By Kyle Yadlosky
I have to wear a mask to make sure the present doesn’t kill me. I’m sitting in my apartment, and a grey haze drifts through the window. I’d shut the window, but what’s the point of getting up?
I don’t have cable, so I’m staring off into nothing-at-all. It’s not too bad. My mind keeps me busy. My memories keep me occupied.
Life used to be so good.
I remember I was one of the last kids wearing bellbottoms. Everyone at school called me gay for it. It was eighth grade. Melisa, a school slut, liked the bellbottoms a lot, though. She whispered it in my ear during gym: “I’d like to see what’s underneath them.” It was a victory over every bully in the world that day.
She blew me.
I have those pants in my closet. They hang on the inside of the door, so I can look at them while I get dressed. They don’t fit, anymore.
Industrial equipment sounds from outside. It’s a construction site out there—all around, really. The grey mist is from the wrecking ball wrecking everything. It swings, and there’s a deafening SHATTER. Then, more grey haze wafts in. It’s the mist of what-once-was soaring up into eternity.
I wonder if the workers remember I’m here.
Grey mist—I had a grey mutt. His name was Scout; I named him, myself. That made him mine, even if my mom fed and walked him. We were always together. He’d bark and roll around, and we’d play. I was seven. I lived in a town where no one was afraid to let their kids play alone outside.
Now, it’s dangerous to leave your apartment.
There’s a WHOMP of the top couple floors of a building near mine being wrecked. I’m on the sixth story of an eight story building. The WHOMP is drifting closer. I can hear its steady fall closing in. My eyes go to the ceiling. The visor to my mask fogs up with my every exhale. The WHOMP hits, turning to a CRASH, SHATTER, and BOOM. The light falls from my ceiling and smashes on the top of my blank television. I can see myself, hunched over on the couch and clad in gasmask, reflected in the screen.
There’s a steady sifting sound above. Then, there’s a CREAK, and my ceiling tears back and cracked concrete rubble plummets through, exploding my television to sparks, glass, and plastic.
Now, I live on the top floor.
My television was an old fat-back. I bought it when I was seventeen. It was my first purchase with my first paycheck slinging burgers. I remember I stayed up three nights straight trying to get porn to show on it. I eventually unscrambled the end of a sex scene, saw a nipple, and then the movie had ten minutes of dialogue and ended. The station scrambled again, before anything else came on. I was still excited by the little I saw.
There’s a banging on my door. It’s locked. Workers are calling through, “Are you still in there?” “You have to get out!” “The building’s gonna cave in!” There’s a pause, then, “We can hear you fucking breathing!”
They can. I breathe in that serial killer way through the mask, making sure the fumes of now don’t seep through and change me.
I rented this apartment three years ago. I pulled together all the cash I had working day-and-night as a manager of a burger joint to make the first month’s rent. I’d see this apartment complex driving to work every day, and I’d tell myself I’d live here. It was an exciting day. I felt like my future was opening. That night, for the first time since eighth grade, I found a woman and made love to her. I did it in this apartment.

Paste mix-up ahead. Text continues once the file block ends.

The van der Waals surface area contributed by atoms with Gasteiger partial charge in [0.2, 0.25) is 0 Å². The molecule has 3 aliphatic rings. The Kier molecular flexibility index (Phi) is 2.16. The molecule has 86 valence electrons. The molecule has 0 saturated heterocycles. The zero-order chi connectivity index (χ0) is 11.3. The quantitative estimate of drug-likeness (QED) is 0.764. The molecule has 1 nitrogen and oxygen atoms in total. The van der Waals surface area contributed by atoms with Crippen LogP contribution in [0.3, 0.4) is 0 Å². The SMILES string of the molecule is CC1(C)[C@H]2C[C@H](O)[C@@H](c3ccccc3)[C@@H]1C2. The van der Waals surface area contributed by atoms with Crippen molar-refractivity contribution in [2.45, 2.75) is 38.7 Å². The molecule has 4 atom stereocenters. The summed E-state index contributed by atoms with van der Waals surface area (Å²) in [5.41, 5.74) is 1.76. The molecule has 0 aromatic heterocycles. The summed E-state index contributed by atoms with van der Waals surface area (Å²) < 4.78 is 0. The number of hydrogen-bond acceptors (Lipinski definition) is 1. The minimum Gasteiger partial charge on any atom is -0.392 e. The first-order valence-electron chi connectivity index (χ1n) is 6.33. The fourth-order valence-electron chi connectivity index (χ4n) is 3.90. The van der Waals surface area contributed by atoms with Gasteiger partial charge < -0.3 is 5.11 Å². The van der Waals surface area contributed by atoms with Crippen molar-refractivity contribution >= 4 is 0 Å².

We made love in my train-shaped bed. She thought it was strange, but it’s a big bed. I got it for Christmas when I was six. This was before my parents were divorced. It was the last time I saw them smile together.
I sleep in it every night, completely at piece.
There’s a yell of, “Shit, we gotta go!” then they’re stomping down the stairs. The CREAK presses the ceiling down; it strains further. I inhale, exhale, and my eyes fog over.
The manager told me four months ago that the complex was being torn down, changed into a retirement village. He told me I’d have to find somewhere else to live. I remember how I stared at him; my eyes shook. I pushed him against a wall and told him, “No.” It was simple and direct, and I marched away.
It was the bravest thing I’ve ever done.
The fact is that a cut on girl’s tongue transmits herpes, men in baseball caps will shoot your dog in the woods, televisions shatter, parents divorce, and hookers charge extra for fucking in weird beds. The place you spent your life working to live will get torn down no matter what you do.
The fact is that the past is and always will be better than the future, because you can forget the parts of the past you don’t like. In the future, the parts you don’t like are all you have to look forward to. I had four months to think about the end of my past, and I couldn’t deal with it. I fought against it.
I breathe in and out more quickly, beginning to hyperventilate. The CREAK turns to a steady RIP. The ceiling is tearing under the heavy slab of concrete property. I stare, and I stop breathing. My vision clears.
For a second it’s silent.
Then, there’s a CRACK and a THUMP and a CRASH. I SCREAM, and the rubble of what-once-was buries me alive.
The fact is that the future will always move on without you.
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Voodoo, sideshows, and a good ghost story—if it’s outside of the everyday, Kyle Yadlosky revels in it. He lives in-between corn fields in Pennsylvania and has been published on Dorkly.com and in Shoofly and Essence literary magazines.
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